As our clinical teams have been learning about case management under the Patient Driven Grouping Model (PDGM), the revenue cycle teams have been hard at work breaking processes. This may sound counterintuitive, but I promise, it’s not. We have been testing theories and finding cash bottlenecks and communication. Just imagine the faces when you say to the team you want to break a process. It ends up being a fun (most of the time) experience that also serves as a bonding experience for everyone as it takes the entire team watching for results and reporting findings to come up with a collaborative solution. Having a safe environment as a harbor to keep ideas flowing, to share and solve breakdowns in real time, is key.
Utilizing our innate curiosity, love for setting lofty goals, and just because we may be a glutton for punishment, we began to test theories in Quarter 3 of 2018. By testing theories, I really mean we took a chart or two, changed a way we handled a process without telling anyone, and watched it through the process to see what happened. Did it stop? Did it move faster? Slower? Who caught it? Who was involved? What did we learn?
Revenue cycle refers to the combined efforts of both clinical care and back office support functions that make up the total patient experience. At each touch point of patient care, there is an agency process that triggers a reaction in the cycle. The series of processes, and reactions, make up the workflow that leads to booking the revenue, billing the patient’s insurance and collecting cash for the services rendered.
Key components in the PDGM revenue cycle are:
1. Intake processes working to ensure proper information and care coordination documentation is received
2. Insurance Verification – Not only do we need to verify the plan is active, but if the referral source is an acute or post-acute institution, we need to check their billing status
3. Strong nursing case management expertise – Responsible for making sure all diagnoses and health conditions are addressed and documentation is present for proper diagnosis coding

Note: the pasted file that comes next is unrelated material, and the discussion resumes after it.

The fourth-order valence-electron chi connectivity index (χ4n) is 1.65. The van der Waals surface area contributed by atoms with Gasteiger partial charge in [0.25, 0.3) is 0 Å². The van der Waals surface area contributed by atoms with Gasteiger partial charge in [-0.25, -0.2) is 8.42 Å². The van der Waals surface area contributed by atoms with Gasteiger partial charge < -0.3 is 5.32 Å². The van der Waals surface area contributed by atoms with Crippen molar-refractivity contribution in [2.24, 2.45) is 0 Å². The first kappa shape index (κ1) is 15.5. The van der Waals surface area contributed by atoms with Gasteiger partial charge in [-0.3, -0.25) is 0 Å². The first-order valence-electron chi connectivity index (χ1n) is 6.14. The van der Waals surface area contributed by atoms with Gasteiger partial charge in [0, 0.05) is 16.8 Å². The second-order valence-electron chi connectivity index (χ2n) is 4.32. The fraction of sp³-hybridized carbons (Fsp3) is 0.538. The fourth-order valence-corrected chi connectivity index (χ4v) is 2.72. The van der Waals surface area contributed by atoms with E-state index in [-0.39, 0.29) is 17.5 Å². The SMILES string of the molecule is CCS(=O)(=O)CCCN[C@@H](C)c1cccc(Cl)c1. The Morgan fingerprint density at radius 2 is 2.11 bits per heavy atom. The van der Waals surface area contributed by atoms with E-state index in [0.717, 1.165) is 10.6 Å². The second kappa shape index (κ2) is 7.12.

4. Timely documentation – Completed within 24 hours of care provided
5. Diagnosis coding – Certified coders available for quick turnaround coding
6. Quality Assurance – Reviewing Start of Episode OASIS for proper documentation
7. Visit utilization management – Making sure the patient is addressed as a whole body, and not simply a presenting illness/injury. Reviewing and ensuring that visit frequencies are appropriate
8. LUPA management
9. Revenue Cycle Coordination of all items needed to bill claims are present. If items are missing, the proper department is notified of need to resolve billing hold
10. Contract management for payer diversification strategy
11. Billing, Cash Posting and Accounts Receivable
a. Submitting timely claims
b. Tracking HIPPS changes from Medicare due to institutional claims not yet present for institutional referrals
c. Follow up with institutions holding adjustments
As you can see, all departments make up the revenue cycle and each cause a reaction in the other. It is imperative that each department is represented and collaborates so all teams are working together as a unit and revenue cycle leadership can quickly identify potential issues that may result in a cash bottleneck. Everything begins and ends with the strength and trust of the entire team. Strong and constant communication is a must.
For further information please contact Sara Koenig – Vice President of Revenue Cycle Management – firstname.lastname@example.org